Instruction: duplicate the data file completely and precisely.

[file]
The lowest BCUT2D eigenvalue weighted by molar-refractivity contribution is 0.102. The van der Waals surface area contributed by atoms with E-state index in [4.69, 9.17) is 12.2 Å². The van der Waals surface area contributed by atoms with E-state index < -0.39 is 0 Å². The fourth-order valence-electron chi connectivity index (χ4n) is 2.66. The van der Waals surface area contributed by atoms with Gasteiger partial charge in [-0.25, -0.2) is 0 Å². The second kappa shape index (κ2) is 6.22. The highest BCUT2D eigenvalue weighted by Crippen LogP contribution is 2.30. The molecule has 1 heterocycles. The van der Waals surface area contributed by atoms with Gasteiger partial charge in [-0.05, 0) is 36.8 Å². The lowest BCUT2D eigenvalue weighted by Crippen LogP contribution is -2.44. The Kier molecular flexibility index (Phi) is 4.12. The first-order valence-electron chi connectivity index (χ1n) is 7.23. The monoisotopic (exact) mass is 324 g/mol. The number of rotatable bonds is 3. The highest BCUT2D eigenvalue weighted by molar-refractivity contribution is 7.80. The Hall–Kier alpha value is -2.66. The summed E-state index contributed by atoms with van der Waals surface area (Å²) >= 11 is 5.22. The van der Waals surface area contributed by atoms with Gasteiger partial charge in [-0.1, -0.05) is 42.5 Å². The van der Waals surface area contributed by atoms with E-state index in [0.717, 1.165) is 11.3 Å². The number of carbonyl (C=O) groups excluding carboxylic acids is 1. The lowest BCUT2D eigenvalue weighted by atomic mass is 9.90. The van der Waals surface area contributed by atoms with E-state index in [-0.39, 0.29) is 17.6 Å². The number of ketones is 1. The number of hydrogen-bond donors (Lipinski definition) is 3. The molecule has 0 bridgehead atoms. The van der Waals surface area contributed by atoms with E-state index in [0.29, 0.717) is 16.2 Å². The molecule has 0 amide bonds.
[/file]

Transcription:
The lowest BCUT2D eigenvalue weighted by molar-refractivity contribution is 0.102. The van der Waals surface area contributed by atoms with E-state index in [4.69, 9.17) is 12.2 Å². The van der Waals surface area contributed by atoms with E-state index < -0.39 is 0 Å². The fourth-order valence-electron chi connectivity index (χ4n) is 2.66. The van der Waals surface area contributed by atoms with Gasteiger partial charge in [-0.25, -0.2) is 0 Å². The second kappa shape index (κ2) is 6.22. The highest BCUT2D eigenvalue weighted by Crippen LogP contribution is 2.30. The molecule has 1 heterocycles. The van der Waals surface area contributed by atoms with Gasteiger partial charge in [-0.05, 0) is 36.8 Å². The lowest BCUT2D eigenvalue weighted by Crippen LogP contribution is -2.44. The Kier molecular flexibility index (Phi) is 4.12. The first-order valence-electron chi connectivity index (χ1n) is 7.23. The monoisotopic (exact) mass is 324 g/mol. The number of rotatable bonds is 3. The highest BCUT2D eigenvalue weighted by molar-refractivity contribution is 7.80. The Hall–Kier alpha value is -2.66. The summed E-state index contributed by atoms with van der Waals surface area (Å²) >= 11 is 5.22. The van der Waals surface area contributed by atoms with Gasteiger partial charge in [-0.1, -0.05) is 42.5 Å². The van der Waals surface area contributed by atoms with E-state index in [0.717, 1.165) is 11.3 Å². The number of carbonyl (C=O) groups excluding carboxylic acids is 1. The lowest BCUT2D eigenvalue weighted by atomic mass is 9.90. The van der Waals surface area contributed by atoms with E-state index in [-0.39, 0.29) is 17.6 Å². The number of ketones is 1. The number of hydrogen-bond donors (Lipinski definition) is 3. The molecule has 0 bridgehead atoms. The van der Waals surface area contributed by atoms with E-state index in [0.29, 0.717) is 16.2 Å². The molecule has 0 amide bonds.